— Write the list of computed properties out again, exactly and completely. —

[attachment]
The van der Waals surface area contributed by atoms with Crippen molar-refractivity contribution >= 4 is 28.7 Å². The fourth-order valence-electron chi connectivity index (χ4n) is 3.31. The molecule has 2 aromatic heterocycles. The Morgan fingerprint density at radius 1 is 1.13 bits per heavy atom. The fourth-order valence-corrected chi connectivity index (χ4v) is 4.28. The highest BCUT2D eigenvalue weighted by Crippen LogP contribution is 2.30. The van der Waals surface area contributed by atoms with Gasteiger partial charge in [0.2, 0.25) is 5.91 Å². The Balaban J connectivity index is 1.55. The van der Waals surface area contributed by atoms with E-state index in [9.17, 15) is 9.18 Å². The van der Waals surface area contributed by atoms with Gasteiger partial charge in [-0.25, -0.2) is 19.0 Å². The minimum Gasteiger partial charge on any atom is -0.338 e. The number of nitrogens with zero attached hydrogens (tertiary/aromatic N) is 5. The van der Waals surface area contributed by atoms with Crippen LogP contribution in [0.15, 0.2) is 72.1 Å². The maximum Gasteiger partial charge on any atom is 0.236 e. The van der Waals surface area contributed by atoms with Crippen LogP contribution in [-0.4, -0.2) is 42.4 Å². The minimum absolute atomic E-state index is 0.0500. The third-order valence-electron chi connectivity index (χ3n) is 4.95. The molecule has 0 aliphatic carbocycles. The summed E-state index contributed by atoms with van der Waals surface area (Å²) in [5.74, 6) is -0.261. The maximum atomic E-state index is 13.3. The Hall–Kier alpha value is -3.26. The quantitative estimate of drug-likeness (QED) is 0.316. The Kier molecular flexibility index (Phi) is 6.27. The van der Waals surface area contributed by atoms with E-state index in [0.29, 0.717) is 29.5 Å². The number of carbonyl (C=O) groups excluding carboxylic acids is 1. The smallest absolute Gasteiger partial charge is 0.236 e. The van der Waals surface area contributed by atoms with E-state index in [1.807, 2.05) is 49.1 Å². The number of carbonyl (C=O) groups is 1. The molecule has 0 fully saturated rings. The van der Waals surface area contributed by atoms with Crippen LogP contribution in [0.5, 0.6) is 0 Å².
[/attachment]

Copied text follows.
The van der Waals surface area contributed by atoms with Crippen molar-refractivity contribution >= 4 is 28.7 Å². The fourth-order valence-electron chi connectivity index (χ4n) is 3.31. The molecule has 2 aromatic heterocycles. The Morgan fingerprint density at radius 1 is 1.13 bits per heavy atom. The fourth-order valence-corrected chi connectivity index (χ4v) is 4.28. The highest BCUT2D eigenvalue weighted by Crippen LogP contribution is 2.30. The van der Waals surface area contributed by atoms with Gasteiger partial charge in [0.2, 0.25) is 5.91 Å². The Balaban J connectivity index is 1.55. The van der Waals surface area contributed by atoms with E-state index in [9.17, 15) is 9.18 Å². The van der Waals surface area contributed by atoms with Gasteiger partial charge in [-0.25, -0.2) is 19.0 Å². The minimum Gasteiger partial charge on any atom is -0.338 e. The number of nitrogens with zero attached hydrogens (tertiary/aromatic N) is 5. The van der Waals surface area contributed by atoms with Crippen LogP contribution in [0.15, 0.2) is 72.1 Å². The maximum Gasteiger partial charge on any atom is 0.236 e. The van der Waals surface area contributed by atoms with Crippen LogP contribution in [-0.4, -0.2) is 42.4 Å². The minimum absolute atomic E-state index is 0.0500. The third-order valence-electron chi connectivity index (χ3n) is 4.95. The molecule has 0 aliphatic carbocycles. The summed E-state index contributed by atoms with van der Waals surface area (Å²) in [5.74, 6) is -0.261. The maximum atomic E-state index is 13.3. The Hall–Kier alpha value is -3.26. The quantitative estimate of drug-likeness (QED) is 0.316. The Kier molecular flexibility index (Phi) is 6.27. The van der Waals surface area contributed by atoms with E-state index in [0.29, 0.717) is 29.5 Å². The number of carbonyl (C=O) groups excluding carboxylic acids is 1. The smallest absolute Gasteiger partial charge is 0.236 e. The van der Waals surface area contributed by atoms with E-state index in [1.807, 2.05) is 49.1 Å². The number of carbonyl (C=O) groups is 1. The molecule has 0 fully saturated rings. The van der Waals surface area contributed by atoms with Crippen LogP contribution in [0.5, 0.6) is 0 Å².